Turns out, TheOatmeal is literally wrong. (This is literally inevitable if you trust bloggers and comic artists for long enough.) One could say, "It literally drove me up a wall," in order to mean, "I don't exaggerate; Whatever 'it' was made me angry and upset in the way we commonly but figuratively describe as 'being driven up a wall'. It was no small upset, and it lasted for quite a long time, in a way which we would describe as 'driving'." And so on.

But, you're literally on the Internet, so I expect you can take this literally whatever you want.
 
2012-10-03 12:20:37 AM
barbarakinney.com
YA RALLY
 
2012-10-03 12:28:38 AM

Whiskey Pete:


Mind blown.
 
2012-10-03 12:57:25 AM
真的嗎
 
2012-10-03 01:11:17 AM
FTFA: Say a co-worker shows up for a pivotal meeting wearing a plaid blouse and a polka-dot skirt. In the old days you might have said: "Well, that is certainly an interesting fashion choice. Myself, I prefer something more subdued when sitting down with a client." Now, though, if you've succumbed to the loathsome trend, you will simply aim as withering a look as you can at your colleague, say "Really?" and walk away.

I probably would say something more along the lines of, "George, I really think you need to ditch the cross-dressing when the clients come to visit..."

But that's just me.
 
2012-10-03 01:14:41 AM
you have to wonder about what drives people who worry about this kind of stuff to write articles to make themselves and their readers feel smarter than those "morons" who over use words, or misuse apostrophes, or use podium instead of lectern.

Hint: You are NOT more valuable than someone because you use words "correctly". You become more valuable as a person when you help someone better their lives or actually produce something of value with your talents.
 
2012-10-03 01:27:30 AM

I sound fat: you have to wonder about what drives people who worry about this kind of stuff to write articles to make themselves and their readers feel smarter than those "morons" who over use words, or misuse apostrophes, or use podium instead of lectern.

Hint: You are NOT more valuable than someone because you use words "correctly". You become more valuable as a person when you help someone better their lives or actually produce something of value with your talents.


*You
 
2012-10-03 02:12:36 AM

King Something: Penis.


Vagina
 
2012-10-03 02:17:07 AM

rmac-etc: There is a response to this article buy one J Seinfeld ...


Awesome.

Are we sick of awesome yet?

/정말?!
 
2012-10-03 02:45:24 AM

rmac-etc: There is a response to this article buy one J Seinfeld ...


What's the deal with that?
 
2012-10-03 03:02:54 AM

CygnusDarius: I'm guessing someone tried to justify their job as a columnist, you dig?.


Strunk & White, rule 17: Omit needless words.

;)
 
2012-10-03 03:11:48 AM
Animal Mother has one word for you.

3.bp.blogspot.com
 
2012-10-03 05:47:58 AM
Not that you should judge someone on their looks, but Mr. Genzlinger looks about like you'd expect
him to look:

twimg0-a.akamaihd.net

And I'm sure speaks with an affected high pitched nasal voice that just reeks of condescension.
 
2012-10-03 05:50:50 AM
I hate the "Really?" thing so much. It's so lazy and meaningless.

I have offenders farkied in yellow who do this. In this thread, not a one has shown up yet.
 
2012-10-03 06:01:05 AM
"having said that..."

"that being said..."
 
2012-10-03 06:15:53 AM
decimate
 
2012-10-03 06:23:14 AM

fracas: Turns out, TheOatmeal is literally wrong.


Sure, it's wrong, but it's still funny.
 
2012-10-03 06:31:56 AM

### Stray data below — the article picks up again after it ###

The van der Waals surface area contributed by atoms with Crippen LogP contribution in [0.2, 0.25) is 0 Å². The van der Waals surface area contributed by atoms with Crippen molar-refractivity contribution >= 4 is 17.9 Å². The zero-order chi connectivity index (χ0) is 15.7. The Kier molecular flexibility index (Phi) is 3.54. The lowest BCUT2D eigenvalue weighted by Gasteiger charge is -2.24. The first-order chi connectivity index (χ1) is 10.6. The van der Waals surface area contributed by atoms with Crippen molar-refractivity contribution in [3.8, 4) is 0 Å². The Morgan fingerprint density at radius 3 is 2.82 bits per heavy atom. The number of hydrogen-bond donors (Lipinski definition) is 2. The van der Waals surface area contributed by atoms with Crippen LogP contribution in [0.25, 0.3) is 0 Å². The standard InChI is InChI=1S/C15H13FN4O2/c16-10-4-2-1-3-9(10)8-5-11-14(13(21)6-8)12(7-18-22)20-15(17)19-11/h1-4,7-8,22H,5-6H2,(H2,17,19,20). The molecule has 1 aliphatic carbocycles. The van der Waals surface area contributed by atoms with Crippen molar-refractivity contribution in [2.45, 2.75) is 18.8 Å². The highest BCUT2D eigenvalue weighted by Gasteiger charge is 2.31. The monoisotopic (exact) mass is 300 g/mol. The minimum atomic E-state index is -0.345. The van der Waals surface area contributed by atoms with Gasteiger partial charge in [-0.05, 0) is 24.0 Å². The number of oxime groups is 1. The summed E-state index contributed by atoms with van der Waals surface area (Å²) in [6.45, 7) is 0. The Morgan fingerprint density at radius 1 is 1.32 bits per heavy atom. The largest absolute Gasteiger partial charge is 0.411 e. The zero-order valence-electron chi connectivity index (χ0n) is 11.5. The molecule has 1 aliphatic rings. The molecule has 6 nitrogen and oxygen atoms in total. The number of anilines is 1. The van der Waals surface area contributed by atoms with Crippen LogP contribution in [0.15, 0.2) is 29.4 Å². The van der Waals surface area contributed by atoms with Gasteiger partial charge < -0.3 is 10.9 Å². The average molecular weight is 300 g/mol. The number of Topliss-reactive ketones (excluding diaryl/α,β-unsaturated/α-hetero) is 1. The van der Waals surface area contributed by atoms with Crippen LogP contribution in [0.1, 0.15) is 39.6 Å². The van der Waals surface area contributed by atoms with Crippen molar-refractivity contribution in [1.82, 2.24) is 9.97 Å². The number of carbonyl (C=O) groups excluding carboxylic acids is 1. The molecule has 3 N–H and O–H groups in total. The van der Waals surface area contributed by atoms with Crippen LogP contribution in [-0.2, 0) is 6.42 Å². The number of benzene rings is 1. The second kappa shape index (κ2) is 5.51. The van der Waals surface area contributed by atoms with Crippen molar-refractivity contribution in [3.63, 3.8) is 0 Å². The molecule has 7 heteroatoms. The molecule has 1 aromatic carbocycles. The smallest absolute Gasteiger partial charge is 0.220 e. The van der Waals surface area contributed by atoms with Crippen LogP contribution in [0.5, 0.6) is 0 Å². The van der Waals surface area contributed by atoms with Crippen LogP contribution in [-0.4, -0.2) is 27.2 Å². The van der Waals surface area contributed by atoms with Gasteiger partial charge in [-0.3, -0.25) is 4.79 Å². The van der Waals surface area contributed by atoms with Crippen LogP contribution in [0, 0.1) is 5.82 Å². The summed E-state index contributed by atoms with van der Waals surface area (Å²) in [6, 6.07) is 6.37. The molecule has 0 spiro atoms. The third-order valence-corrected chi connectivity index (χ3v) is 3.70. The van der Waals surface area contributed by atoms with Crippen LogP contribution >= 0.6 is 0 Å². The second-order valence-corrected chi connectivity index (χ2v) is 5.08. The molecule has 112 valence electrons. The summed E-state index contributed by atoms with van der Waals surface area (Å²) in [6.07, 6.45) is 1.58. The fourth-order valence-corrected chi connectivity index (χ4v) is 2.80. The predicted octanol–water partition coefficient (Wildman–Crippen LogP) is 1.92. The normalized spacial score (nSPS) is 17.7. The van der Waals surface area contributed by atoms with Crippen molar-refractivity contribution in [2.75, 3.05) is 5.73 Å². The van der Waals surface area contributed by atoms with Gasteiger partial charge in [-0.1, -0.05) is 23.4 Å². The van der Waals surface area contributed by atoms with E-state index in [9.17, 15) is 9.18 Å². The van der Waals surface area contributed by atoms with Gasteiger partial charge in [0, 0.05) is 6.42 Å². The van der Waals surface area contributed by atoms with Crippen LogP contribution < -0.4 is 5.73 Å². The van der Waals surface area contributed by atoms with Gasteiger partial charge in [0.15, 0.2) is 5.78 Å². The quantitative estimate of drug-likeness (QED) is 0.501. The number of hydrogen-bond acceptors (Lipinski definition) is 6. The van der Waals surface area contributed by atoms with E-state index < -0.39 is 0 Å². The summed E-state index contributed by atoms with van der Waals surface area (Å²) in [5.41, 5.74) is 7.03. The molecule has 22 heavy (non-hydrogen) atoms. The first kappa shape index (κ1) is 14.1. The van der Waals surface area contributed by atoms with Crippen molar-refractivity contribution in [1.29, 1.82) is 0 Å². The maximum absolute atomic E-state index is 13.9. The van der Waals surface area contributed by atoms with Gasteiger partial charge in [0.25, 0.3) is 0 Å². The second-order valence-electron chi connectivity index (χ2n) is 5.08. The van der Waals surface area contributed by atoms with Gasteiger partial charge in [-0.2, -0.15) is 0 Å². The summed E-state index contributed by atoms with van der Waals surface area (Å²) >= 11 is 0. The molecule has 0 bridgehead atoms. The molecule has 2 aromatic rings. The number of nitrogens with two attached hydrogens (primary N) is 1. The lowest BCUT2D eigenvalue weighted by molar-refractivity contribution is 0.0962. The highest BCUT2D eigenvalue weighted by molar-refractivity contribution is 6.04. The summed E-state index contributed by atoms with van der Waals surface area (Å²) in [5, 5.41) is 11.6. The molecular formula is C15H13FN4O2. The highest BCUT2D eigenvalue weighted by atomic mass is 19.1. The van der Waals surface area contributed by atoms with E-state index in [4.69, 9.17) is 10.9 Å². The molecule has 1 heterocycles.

*thlurrrrp* *thrlrlurrrrrrrp* *thlrulrrrprrrp*

how else are people gonna look ghay
without saying REALLY?

they have to look like they disagree while they agree 100% to something.
 
2012-10-03 06:43:51 AM
NYtimes just joined my list which includes all UK rags:

The "do not click" list.
 
2012-10-03 07:14:24 AM
Warning: Memes and slogans will be used by everyone, endlessly. This might irritate you, but you'll get over it.
 
2012-10-03 08:12:12 AM

OnlyMeanWitchesAreUgly: whistleridge: Writing 101: write whatever it is that you're writing. Then go back and cut out every single word that ends in 'ly'. Re-read. 99 times out of 100, you didn't need that word.

Examples:

I'm very happy that you really liked your present! I seriously hoped that you would totally dig it. - No 'ly' words are needed in this sentence. In fact, they make it sound juvenile.

The idea of 'of the people, for the people, by the people' necessarily entails a democratic setting - The one 'ly' word in this sentence could be left out, if you're trying to edit for space, or it could be left in, if you think it makes a stylistic difference.

When removing the pan from the over, release the handle quickly, or you will be burned! - The 'ly' word is necessary to the meaning of the sentence. Removing it will substantively (ha!) alter the meaning of the sentence.

/ each semester, I have to give this tutorial to at least one undergrad...

I had a prof in college who did not want to see the word, "that" in anything we wrote. He felt the same way about "that" as you feel about words ending in "ly".

Using your first example, it works for both "rules":
I'm very happy you liked your present! I hoped you would dig it.

I'm so happy that I totally don't have to follow those rules anymore! :)


It's not a rule, per se; it's more of a set of general guidelines for professional writing. If you're submitting a thesis, or to a journal, or to a magazine/newspaper/etc (even Reader's Digest, they're going to judge, accept, and edit by those criteria, among others. Ignore me if you want, but don't be surprised at the outcome if and when you do.

Your 'that' example seems a bit more like pedantry to me. Unless he lives in an area where 'that' is an over-user colliquialism, and he's just trying to cut down on it in general. I have that problem with 'like', but usually only in presentations, not in writing.
 
2012-10-03 08:35:28 AM

Disgruntled Goat: "having said that..."

"that being said..."


I say that to say this: If you hadn't done what you did we wouldn't have been where we was to get what we got.